|That waterfall sound in her voice . . .
Syed Badrul Ahsan travels through artistic timelessness
Banglar Gaane Pakhi
Ed Rafiqul Islam
There has always been a flowing stream imagery about Ferdausi Rahman's songs. That slight tremor in the voice, coming with that particular sense of femininity, has been a defining point about the professionalism she has consistently brought to singing. And do not forget that music has been a strong underlying theme with her family. The trendsetter was of course her father; and then there has been her sibling. In our times, a niece too has made waves in this particular genre. In a very large sense, therefore, Ferdausi belongs to that select band of music makers whose roots lie as much in their individuality as in their being part of clans made illustrious by their contributions to the shaping of melody and its various nuances.
In Banglar Gaaner Pakhi, therefore, emerges the story of Ferdausi Rahman's rise to stardom and the elements that have kept her on the heights that she was to reach. Extend the picture and you will arrive at a point where it is a whole generation of Bengali song makers and singers that stands ready to acquaint you with the many ways in which it moulded the world of modern Bengali songs. There is that unmistakeable generational quality about Ferdausi Rahman, Anjuman Ara Begum, Fauzia Khan, Farida Yasmeen, Bashir Ahmed, Abdul Jabbar, Syed Abdul Hadi, Anwaruddin Khan, Mahmudunnabi and a host of other artistes who truly came of age in the 1960s and were destined to leave an assertive imprint on the collective aesthetic consciousness. In Ferdausi's case, something of the phenomenal has been at play, given particularly the fact that she was one of those few Bengali singers who were to become subjects of adulation in both wings of pre-1971 Pakistan. The ease with which Ferdausi sang Urdu songs (you recall here such movies as Chanda, Talash and Chakori) has not quite been matched in all the decades since she and the world of music have moved on. The heart stirs through kuchh apni kahiye / kuch meri suniye. Or you could go back to humming akhian tori raah mein haari / o pardesia.
You will not miss the waterfall in Ferdausi Rahman's songs. An energy is what has generally defined her romantic songs. At the same time, poise and grace have been a hallmark of the songs she has sung (and which artistes like Shabnam and Shabana have lisped in the movies). Recall the calm wo mere saamne tasveer bane baithe hain or the frantic ye arzoo jawan jawan ye chandni dhuaan dhuaan. Ferdausi takes you by the hand as it were into a world of sad, sweetened romantic mist. Much the same quality is to be spotted in her Bengali songs, many of which have by now acquired the quality of the perennial. For those now in their mid-fifties and even later, songs like jar chhaya porhechhe / monero aaina te is yet a potent symbol of love at its most intense. Conversely, the tragic ke amar ondho moner bondho duaar fello khule / jaante cheyo na thrusts your way the old lesson of the heart being a constant prey to threats of breakage. It splinters; it leaves the world of the one who loves cracked beyond measure.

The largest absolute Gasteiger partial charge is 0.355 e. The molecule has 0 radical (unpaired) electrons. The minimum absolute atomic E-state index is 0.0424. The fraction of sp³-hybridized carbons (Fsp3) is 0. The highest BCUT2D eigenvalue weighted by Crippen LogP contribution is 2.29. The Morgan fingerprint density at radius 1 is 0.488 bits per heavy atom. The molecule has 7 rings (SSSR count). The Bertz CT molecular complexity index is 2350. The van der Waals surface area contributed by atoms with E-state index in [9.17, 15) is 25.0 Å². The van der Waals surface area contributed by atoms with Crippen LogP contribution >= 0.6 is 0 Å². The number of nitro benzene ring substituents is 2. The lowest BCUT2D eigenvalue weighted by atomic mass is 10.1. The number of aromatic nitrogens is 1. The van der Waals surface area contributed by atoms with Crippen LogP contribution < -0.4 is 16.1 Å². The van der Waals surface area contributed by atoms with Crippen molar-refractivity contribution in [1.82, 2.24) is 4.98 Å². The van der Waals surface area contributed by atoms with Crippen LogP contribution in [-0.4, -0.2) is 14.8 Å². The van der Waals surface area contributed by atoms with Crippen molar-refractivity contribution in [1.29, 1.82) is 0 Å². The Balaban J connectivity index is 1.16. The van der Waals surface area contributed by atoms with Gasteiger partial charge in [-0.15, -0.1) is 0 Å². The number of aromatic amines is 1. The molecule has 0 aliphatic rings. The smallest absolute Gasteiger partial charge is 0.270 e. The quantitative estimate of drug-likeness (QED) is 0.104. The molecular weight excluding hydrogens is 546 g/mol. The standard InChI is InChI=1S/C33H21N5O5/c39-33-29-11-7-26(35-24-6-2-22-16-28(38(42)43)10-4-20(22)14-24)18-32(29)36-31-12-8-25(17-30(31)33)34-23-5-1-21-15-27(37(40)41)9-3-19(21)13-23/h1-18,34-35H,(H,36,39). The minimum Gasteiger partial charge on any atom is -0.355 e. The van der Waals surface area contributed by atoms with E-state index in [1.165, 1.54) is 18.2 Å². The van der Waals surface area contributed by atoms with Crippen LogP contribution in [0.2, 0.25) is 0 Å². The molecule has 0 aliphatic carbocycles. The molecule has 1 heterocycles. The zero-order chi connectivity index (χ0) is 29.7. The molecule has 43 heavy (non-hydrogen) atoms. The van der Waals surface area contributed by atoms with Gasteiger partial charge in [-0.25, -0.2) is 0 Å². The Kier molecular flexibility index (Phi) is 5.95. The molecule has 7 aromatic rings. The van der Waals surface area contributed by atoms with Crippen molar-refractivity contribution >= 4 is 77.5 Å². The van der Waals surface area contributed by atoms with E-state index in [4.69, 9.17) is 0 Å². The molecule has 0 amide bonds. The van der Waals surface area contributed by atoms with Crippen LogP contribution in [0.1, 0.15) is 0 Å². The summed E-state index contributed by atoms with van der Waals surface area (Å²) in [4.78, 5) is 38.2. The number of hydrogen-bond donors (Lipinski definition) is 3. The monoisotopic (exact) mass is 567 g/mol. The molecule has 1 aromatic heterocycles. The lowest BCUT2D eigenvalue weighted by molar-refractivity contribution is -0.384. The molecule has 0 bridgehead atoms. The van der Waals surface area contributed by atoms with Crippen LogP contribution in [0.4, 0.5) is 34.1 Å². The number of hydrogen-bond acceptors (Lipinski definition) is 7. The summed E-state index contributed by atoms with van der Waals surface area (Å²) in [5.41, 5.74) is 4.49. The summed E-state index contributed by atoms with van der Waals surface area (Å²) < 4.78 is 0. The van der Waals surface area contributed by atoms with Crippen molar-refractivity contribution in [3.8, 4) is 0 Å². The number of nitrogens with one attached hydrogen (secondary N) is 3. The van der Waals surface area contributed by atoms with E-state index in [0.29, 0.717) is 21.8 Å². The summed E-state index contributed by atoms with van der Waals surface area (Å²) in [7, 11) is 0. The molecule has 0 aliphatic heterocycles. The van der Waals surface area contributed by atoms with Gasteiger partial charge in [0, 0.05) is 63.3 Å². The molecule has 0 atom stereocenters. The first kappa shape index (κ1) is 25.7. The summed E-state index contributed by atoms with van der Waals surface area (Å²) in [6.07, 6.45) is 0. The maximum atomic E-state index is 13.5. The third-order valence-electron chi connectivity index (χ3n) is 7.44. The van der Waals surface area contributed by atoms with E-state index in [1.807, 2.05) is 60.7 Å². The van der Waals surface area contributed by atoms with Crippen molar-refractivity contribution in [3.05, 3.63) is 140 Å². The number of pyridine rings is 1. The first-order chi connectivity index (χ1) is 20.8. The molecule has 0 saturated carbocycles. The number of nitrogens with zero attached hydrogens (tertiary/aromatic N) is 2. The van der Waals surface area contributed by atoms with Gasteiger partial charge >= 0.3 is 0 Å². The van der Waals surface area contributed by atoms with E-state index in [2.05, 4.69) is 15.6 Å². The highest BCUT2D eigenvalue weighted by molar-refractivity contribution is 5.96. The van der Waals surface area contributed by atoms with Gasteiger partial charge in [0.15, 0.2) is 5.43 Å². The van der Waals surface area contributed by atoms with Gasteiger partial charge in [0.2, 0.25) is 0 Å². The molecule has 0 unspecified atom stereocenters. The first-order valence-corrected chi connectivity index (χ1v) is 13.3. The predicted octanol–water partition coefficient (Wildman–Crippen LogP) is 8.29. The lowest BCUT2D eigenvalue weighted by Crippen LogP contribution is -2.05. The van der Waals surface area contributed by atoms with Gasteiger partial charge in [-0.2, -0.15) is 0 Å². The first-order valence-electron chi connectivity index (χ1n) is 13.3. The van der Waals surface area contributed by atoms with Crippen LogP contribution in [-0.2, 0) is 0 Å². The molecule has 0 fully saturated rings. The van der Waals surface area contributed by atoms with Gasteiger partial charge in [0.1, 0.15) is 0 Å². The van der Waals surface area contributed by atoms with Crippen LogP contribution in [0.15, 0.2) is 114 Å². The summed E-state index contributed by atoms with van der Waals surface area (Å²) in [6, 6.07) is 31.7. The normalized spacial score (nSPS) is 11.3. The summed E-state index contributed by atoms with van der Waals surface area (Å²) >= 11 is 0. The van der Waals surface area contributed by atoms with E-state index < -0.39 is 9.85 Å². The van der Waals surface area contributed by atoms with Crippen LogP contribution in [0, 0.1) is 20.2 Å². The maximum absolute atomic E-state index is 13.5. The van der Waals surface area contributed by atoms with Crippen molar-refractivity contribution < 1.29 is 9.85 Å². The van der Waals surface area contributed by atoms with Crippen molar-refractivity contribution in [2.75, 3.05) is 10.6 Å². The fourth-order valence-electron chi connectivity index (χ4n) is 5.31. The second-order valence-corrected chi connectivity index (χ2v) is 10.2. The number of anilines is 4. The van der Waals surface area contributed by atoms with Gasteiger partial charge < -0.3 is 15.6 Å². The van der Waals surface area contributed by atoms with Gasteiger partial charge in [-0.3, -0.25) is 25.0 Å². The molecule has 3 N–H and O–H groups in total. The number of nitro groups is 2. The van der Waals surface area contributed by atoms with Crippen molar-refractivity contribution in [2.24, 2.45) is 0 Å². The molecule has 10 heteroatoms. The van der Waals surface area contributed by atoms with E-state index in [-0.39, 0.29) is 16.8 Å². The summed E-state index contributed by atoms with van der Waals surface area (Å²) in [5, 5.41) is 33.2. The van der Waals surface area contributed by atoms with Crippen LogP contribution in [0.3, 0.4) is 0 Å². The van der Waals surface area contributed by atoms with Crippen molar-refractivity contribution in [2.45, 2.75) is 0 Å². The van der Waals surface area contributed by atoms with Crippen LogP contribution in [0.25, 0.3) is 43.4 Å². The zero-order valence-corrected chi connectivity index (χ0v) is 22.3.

Banglar Gaaner Pakhi is, therefore, a tribute to Ferdausi Rahman's versatility. And the tributes straddle a wide range of personalities in Bangladesh's cultural ambience, each of whom has carved a niche for herself or himself on the socio-cultural canvas of the country. Atiqul Haq Chowdhury spots in her the essential artiste, while Anisuzzaman understands the substantive tones in which she has always approached music. Ashraf Siddiqui marvels at the humility which has underpinned her songs. M. Shamsher Ali recalls the interest he has taken in the artiste's hold on the popular imagination. Sadya Afreen Mallick ascribes to her the image of a floral representation of the land, and Mohsena Reza Shopna finds in her a friend to be proud of. There are others, indeed a whole procession of figures whose fascination for Ferdausi Rahman, for the quality and range of her music stand as testimony to the reputation she has earned over the decades.
In this work, therefore, comes a telling of the story of a music maker who has not been beaten by time or pushed into the sidelines by the rise of the new. Ferdausi Rahman has endured. To understand how . . . read the book.
Syed Badrul Ahsan is Editor, Star Books Review.